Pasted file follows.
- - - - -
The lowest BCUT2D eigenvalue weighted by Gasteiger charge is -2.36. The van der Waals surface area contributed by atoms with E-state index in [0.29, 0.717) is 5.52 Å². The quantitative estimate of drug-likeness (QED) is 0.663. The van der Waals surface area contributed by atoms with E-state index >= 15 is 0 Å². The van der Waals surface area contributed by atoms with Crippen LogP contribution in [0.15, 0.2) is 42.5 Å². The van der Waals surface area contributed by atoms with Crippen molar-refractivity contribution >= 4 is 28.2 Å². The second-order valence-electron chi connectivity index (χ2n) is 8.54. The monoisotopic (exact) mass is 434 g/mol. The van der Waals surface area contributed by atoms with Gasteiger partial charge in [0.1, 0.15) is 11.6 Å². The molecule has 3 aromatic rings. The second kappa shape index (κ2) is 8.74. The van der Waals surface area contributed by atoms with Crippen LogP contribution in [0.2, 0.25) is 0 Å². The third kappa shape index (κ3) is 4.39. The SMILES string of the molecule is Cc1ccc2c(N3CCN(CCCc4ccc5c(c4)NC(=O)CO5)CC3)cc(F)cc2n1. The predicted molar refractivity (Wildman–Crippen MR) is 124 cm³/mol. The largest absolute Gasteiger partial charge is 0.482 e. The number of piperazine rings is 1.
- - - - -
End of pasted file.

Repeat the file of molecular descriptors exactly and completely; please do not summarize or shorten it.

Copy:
The lowest BCUT2D eigenvalue weighted by Gasteiger charge is -2.36. The van der Waals surface area contributed by atoms with E-state index in [0.29, 0.717) is 5.52 Å². The quantitative estimate of drug-likeness (QED) is 0.663. The van der Waals surface area contributed by atoms with E-state index >= 15 is 0 Å². The van der Waals surface area contributed by atoms with Crippen LogP contribution in [0.15, 0.2) is 42.5 Å². The van der Waals surface area contributed by atoms with Crippen molar-refractivity contribution >= 4 is 28.2 Å². The second-order valence-electron chi connectivity index (χ2n) is 8.54. The monoisotopic (exact) mass is 434 g/mol. The van der Waals surface area contributed by atoms with Gasteiger partial charge in [0.1, 0.15) is 11.6 Å². The molecule has 3 aromatic rings. The second kappa shape index (κ2) is 8.74. The van der Waals surface area contributed by atoms with Crippen LogP contribution in [0.2, 0.25) is 0 Å². The third kappa shape index (κ3) is 4.39. The SMILES string of the molecule is Cc1ccc2c(N3CCN(CCCc4ccc5c(c4)NC(=O)CO5)CC3)cc(F)cc2n1. The predicted molar refractivity (Wildman–Crippen MR) is 124 cm³/mol. The largest absolute Gasteiger partial charge is 0.482 e. The number of piperazine rings is 1.